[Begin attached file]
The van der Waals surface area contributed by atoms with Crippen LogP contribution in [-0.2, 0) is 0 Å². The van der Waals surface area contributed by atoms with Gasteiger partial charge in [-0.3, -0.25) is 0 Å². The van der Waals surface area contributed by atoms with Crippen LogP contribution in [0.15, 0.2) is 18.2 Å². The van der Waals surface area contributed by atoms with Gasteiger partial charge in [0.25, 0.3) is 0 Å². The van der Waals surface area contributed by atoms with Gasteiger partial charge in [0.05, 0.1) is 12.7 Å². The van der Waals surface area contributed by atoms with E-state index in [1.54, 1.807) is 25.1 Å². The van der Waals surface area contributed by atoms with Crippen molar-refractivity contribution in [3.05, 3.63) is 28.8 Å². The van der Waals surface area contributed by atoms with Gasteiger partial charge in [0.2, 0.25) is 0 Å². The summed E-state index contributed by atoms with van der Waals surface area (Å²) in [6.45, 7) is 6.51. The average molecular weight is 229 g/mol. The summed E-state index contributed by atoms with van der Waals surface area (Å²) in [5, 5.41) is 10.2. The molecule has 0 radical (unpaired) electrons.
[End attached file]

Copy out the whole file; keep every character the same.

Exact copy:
The van der Waals surface area contributed by atoms with Crippen LogP contribution in [-0.2, 0) is 0 Å². The van der Waals surface area contributed by atoms with Gasteiger partial charge in [-0.3, -0.25) is 0 Å². The van der Waals surface area contributed by atoms with Crippen LogP contribution in [0.15, 0.2) is 18.2 Å². The van der Waals surface area contributed by atoms with Gasteiger partial charge in [0.25, 0.3) is 0 Å². The van der Waals surface area contributed by atoms with Gasteiger partial charge in [0.05, 0.1) is 12.7 Å². The van der Waals surface area contributed by atoms with E-state index in [1.54, 1.807) is 25.1 Å². The van der Waals surface area contributed by atoms with Crippen molar-refractivity contribution in [3.05, 3.63) is 28.8 Å². The van der Waals surface area contributed by atoms with Gasteiger partial charge in [0.2, 0.25) is 0 Å². The summed E-state index contributed by atoms with van der Waals surface area (Å²) in [6.45, 7) is 6.51. The average molecular weight is 229 g/mol. The summed E-state index contributed by atoms with van der Waals surface area (Å²) in [5, 5.41) is 10.2. The molecule has 0 radical (unpaired) electrons.